Last week, BAM group (a large Dutch construction company) and Universe Architecture (a Dutch architectural firm) launched a revolutionary new 3D construction printer called the 3D Builder. This happened at FabCity Amsterdam.
The 3D Builder
The 3D builder is the first of its kind with free form printing technique linked to robotics coming from the automotive industry. This groundbreaking innovation makes possible free form architecture but also realizing intricate facades with ornaments. This new robot with a changeable print head can print stone and concrete much like the Italian D-Shape method. New printing techniques for e.g. steal and isolation can be added in the near future. In cooperation with robotics partner AcoTech from Eindhoven, caterpillars can be added to the 3D Builder so it can drive autonomously on site.
The printing method of the 3D Builder
The method used by the 3D Builder is comparable with binder jetting or inkjet technology used by some of the industrial grade 3D printers. The Builder uses a binding substance that is being dripped on sand layer by layer hardening the sand to stone forming any shape. The materials now used for this project are common in nature and have been used by Romans and Chinese centuries ago to create structures such as the Chinese wall.
At FabCity, the 3D Builder is going to start with the build of the Landscape House (scale 1:4). In 2013, Janjaap Ruijssenaars (Universe Architecture) announced to make this 3D printed house without beginning or end. Last year, the first step was made commissioned by BAM; a 3D printed city bench was made for the city of Amsterdam.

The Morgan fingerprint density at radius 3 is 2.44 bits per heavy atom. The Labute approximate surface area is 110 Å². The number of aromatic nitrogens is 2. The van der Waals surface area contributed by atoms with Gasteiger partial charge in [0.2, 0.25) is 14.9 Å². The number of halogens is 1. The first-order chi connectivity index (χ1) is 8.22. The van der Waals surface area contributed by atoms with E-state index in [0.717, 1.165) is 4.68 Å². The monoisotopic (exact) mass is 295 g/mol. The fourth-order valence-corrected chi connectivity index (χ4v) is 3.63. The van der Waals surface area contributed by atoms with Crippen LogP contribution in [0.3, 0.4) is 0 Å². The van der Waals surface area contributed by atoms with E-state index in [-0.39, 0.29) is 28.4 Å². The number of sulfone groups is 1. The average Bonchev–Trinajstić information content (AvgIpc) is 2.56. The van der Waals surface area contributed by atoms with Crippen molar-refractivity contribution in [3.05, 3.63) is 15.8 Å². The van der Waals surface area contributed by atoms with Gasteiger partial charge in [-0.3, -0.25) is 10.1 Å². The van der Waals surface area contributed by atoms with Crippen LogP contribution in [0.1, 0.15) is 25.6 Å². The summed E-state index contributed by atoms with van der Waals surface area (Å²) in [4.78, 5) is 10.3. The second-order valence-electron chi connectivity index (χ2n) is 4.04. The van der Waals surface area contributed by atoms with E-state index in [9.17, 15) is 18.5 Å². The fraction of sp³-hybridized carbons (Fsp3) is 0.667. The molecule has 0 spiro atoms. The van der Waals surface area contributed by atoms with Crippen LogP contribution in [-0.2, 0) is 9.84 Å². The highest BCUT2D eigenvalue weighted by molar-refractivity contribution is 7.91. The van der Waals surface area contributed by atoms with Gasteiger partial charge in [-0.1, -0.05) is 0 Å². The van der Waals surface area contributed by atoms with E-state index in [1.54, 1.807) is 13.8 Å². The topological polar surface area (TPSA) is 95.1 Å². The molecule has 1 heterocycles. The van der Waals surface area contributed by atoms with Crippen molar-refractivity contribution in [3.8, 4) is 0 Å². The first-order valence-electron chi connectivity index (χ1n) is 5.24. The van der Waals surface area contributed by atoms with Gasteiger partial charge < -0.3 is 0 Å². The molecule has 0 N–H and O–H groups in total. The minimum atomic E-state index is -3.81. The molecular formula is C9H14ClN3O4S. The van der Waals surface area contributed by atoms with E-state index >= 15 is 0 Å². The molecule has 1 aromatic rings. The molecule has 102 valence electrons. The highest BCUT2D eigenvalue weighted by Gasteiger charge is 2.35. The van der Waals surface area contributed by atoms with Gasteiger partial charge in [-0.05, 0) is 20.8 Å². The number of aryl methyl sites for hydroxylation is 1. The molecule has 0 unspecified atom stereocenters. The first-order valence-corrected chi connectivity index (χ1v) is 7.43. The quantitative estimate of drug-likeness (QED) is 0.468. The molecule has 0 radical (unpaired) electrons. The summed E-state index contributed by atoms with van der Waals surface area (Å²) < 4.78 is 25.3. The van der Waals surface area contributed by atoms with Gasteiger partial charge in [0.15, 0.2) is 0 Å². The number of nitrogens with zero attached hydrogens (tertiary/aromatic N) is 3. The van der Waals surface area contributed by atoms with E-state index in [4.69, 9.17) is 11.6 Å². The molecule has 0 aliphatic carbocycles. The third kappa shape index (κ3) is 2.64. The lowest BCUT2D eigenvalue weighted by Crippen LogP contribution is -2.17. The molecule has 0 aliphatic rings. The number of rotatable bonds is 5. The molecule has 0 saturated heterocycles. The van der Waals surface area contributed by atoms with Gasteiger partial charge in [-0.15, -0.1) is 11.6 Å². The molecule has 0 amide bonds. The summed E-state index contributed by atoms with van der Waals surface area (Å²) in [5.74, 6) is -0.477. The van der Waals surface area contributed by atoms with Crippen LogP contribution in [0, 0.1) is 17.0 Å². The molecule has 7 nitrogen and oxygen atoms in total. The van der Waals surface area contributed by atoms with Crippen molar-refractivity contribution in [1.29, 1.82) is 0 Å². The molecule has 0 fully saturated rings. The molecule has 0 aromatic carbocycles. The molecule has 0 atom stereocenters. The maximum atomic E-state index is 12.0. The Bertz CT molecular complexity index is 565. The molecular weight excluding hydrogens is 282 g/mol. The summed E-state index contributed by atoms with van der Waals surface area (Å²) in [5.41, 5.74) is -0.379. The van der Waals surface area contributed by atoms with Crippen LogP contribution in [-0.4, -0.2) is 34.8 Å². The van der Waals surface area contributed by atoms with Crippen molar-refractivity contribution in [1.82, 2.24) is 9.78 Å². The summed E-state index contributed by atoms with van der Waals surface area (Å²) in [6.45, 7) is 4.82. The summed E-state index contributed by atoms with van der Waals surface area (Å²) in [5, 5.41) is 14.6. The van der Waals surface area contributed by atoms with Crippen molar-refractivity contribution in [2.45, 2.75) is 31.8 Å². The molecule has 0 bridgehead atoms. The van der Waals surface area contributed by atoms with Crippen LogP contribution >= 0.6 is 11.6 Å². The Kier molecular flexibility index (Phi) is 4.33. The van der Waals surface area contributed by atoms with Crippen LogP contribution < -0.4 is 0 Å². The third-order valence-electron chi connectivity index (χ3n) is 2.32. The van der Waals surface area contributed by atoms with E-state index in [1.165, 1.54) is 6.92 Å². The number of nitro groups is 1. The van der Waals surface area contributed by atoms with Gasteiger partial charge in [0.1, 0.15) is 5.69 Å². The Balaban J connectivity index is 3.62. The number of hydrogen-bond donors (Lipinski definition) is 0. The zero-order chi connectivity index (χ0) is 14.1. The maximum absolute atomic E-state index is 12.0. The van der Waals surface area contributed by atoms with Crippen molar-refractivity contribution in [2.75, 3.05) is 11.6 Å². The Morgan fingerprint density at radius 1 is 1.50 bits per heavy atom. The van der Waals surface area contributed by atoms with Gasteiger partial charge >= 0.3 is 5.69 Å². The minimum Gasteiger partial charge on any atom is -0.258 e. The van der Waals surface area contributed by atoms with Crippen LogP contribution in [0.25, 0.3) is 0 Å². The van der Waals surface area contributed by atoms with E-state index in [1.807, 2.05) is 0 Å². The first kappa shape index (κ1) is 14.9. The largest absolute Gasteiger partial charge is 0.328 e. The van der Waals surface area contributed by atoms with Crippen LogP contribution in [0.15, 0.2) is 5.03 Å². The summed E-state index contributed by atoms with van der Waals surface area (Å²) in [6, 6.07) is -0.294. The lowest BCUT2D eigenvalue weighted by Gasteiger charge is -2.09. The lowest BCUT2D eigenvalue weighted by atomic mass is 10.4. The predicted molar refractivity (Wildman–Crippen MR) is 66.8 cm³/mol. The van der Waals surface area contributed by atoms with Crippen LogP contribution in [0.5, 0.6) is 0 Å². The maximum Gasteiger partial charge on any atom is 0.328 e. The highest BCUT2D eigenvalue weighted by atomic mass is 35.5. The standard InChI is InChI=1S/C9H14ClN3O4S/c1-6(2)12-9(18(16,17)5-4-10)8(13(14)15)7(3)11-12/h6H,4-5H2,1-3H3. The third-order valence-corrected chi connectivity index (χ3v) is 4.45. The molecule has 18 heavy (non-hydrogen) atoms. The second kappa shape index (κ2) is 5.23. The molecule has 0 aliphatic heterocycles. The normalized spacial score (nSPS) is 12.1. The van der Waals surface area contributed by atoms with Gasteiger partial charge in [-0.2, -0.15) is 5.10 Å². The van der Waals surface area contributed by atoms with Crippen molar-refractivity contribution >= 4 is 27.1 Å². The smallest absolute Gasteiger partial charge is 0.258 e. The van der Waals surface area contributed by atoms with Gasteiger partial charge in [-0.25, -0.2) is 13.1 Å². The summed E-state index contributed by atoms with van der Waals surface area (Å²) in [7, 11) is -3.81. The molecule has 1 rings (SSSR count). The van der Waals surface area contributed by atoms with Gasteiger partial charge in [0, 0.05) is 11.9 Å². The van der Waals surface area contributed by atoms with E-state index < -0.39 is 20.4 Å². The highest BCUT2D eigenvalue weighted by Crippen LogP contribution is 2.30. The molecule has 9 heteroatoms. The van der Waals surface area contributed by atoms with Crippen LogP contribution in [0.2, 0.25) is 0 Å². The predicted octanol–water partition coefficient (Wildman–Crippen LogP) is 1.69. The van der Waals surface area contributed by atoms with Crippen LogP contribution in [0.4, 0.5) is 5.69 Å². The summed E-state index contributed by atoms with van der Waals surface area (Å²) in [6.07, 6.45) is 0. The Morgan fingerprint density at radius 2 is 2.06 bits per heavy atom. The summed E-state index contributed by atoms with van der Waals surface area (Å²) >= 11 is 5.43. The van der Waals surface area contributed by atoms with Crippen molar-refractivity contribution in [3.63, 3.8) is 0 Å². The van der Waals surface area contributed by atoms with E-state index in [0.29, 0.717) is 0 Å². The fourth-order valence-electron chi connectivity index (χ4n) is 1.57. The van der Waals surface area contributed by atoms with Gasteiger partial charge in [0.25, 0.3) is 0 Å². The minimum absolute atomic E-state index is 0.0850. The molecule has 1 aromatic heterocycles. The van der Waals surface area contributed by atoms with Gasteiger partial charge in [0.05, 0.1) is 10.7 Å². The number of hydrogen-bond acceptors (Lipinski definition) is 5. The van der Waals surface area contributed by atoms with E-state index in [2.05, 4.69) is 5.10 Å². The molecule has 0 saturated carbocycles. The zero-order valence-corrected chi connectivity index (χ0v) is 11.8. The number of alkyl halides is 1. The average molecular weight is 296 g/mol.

Architect Janjaap Ruijssenaars from Universe Architecture: “It is fantastic to jointly come up with a machine that makes something new possible. During the Renaissance this was much more common for architects to do.”
Rutger Sypkens from BAM Bouw & Techniek: “In addition to the freedom of design, we have been fascinated by the circular process. Concrete aggregate but also already made prints can later on be reused as raw material for the machine.”
The launch at FabCity
FabCity Amsterdam is a great temporarily initiative where more than 400 young students, professionals, artists and creatives are developing a site in the centre of Amsterdam into a sustainable urban area, where they work, create, explore and present their solutions for current urban issues. You can have a look at fifty pavilions, workshops, installations and prototypes where sustainability and circular economy are a central topic. Entry to FabCity is free of charge until June 26, 2016.
Egbert Fransen, Cultural intendant of the official EU2016 Arts & Design program Europe by People: “That the realization of this unique collaboration takes place at FabCity is proof to me that if you put together several innovative parties, large and small, pioneering initiatives emerge relevant to the development of the city of the future.”